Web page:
I love the food metaphor used:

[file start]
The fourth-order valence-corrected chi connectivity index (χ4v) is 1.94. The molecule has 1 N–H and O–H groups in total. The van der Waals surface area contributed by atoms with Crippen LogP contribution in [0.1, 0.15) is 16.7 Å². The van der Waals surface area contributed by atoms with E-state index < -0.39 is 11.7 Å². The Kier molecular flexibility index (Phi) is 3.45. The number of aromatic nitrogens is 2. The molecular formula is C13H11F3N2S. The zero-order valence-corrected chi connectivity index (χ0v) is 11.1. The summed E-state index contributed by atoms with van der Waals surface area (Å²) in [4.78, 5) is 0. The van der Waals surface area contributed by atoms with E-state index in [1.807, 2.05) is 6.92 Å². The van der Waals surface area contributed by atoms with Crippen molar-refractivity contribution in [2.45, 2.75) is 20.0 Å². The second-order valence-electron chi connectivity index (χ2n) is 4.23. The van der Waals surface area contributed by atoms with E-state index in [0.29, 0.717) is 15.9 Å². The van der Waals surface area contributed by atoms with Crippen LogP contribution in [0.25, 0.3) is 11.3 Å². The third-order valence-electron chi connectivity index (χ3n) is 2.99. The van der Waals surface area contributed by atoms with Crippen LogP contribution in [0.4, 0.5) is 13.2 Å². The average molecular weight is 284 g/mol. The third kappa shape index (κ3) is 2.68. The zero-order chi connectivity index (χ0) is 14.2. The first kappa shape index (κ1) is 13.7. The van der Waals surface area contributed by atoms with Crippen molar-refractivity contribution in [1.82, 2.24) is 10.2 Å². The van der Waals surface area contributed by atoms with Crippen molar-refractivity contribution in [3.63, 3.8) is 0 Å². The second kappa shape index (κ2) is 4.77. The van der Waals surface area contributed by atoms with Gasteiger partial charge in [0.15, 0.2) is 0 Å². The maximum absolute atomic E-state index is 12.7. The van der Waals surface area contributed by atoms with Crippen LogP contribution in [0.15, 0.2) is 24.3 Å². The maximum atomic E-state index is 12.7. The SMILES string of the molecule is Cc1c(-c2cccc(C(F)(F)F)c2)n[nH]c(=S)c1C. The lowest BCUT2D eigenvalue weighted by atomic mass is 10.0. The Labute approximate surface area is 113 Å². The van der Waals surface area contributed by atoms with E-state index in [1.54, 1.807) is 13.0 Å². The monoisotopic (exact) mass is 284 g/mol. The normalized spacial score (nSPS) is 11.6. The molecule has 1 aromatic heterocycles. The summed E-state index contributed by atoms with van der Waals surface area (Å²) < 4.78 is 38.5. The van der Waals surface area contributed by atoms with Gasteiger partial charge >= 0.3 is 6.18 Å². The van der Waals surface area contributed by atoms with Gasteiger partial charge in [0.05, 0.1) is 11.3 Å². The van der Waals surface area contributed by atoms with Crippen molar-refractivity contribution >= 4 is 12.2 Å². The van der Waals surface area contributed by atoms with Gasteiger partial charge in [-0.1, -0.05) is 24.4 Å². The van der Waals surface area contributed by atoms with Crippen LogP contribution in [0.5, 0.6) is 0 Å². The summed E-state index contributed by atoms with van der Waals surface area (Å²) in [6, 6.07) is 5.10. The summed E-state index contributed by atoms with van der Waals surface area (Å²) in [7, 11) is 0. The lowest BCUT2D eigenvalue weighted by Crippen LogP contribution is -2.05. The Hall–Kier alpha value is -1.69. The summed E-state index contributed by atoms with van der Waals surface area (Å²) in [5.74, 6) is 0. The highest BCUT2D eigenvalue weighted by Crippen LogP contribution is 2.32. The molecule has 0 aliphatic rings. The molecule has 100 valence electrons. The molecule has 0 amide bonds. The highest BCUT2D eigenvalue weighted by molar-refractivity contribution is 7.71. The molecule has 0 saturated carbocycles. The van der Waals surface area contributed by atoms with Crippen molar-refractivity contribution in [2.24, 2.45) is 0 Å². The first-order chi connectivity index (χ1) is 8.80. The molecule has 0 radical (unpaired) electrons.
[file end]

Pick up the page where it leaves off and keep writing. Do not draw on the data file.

Perhaps because on my campus we held a conference on food last fall, I keep thinking about things in terms of need for a sustainable, healthy, and secure food system. Once upon a time, libraries stocked our own pantries. We even set up a kind of pot-luck sharing system, relying on first sale rights to loan things among libraries. Now we outsource our nourishment, paying for campus-wide access to an all-you-can-eat buffet. There’s much more to choose from, but we have no say over what gets served, where the ingredients are sourced, or whether we can accommodate unusual dietary needs or sustain regional cuisines. Oh, and there are strict rules against taking leftovers home or inviting the locals to dinner. Do you know someone – maybe a recent graduate – who doesn’t have a campus ID and is wasting away? Too bad! Sharing with them is strictly against the rules. But hey, you have so much more to choose from, and it’s so convenient! Help yourselves! Of course, the price goes up every year. And there’s no telling what will be on the menu from one day to the next. But who cares when there’s such abundance?Where do all those dishes come from? Scholars cook it up as part of their jobs and give it to the mega-corporations who put into the churning machine and it becomes a part of the all-you-can-eat (so long as you can afford it) banquet. This is unhealthy and unsustainable and does not serve the public good.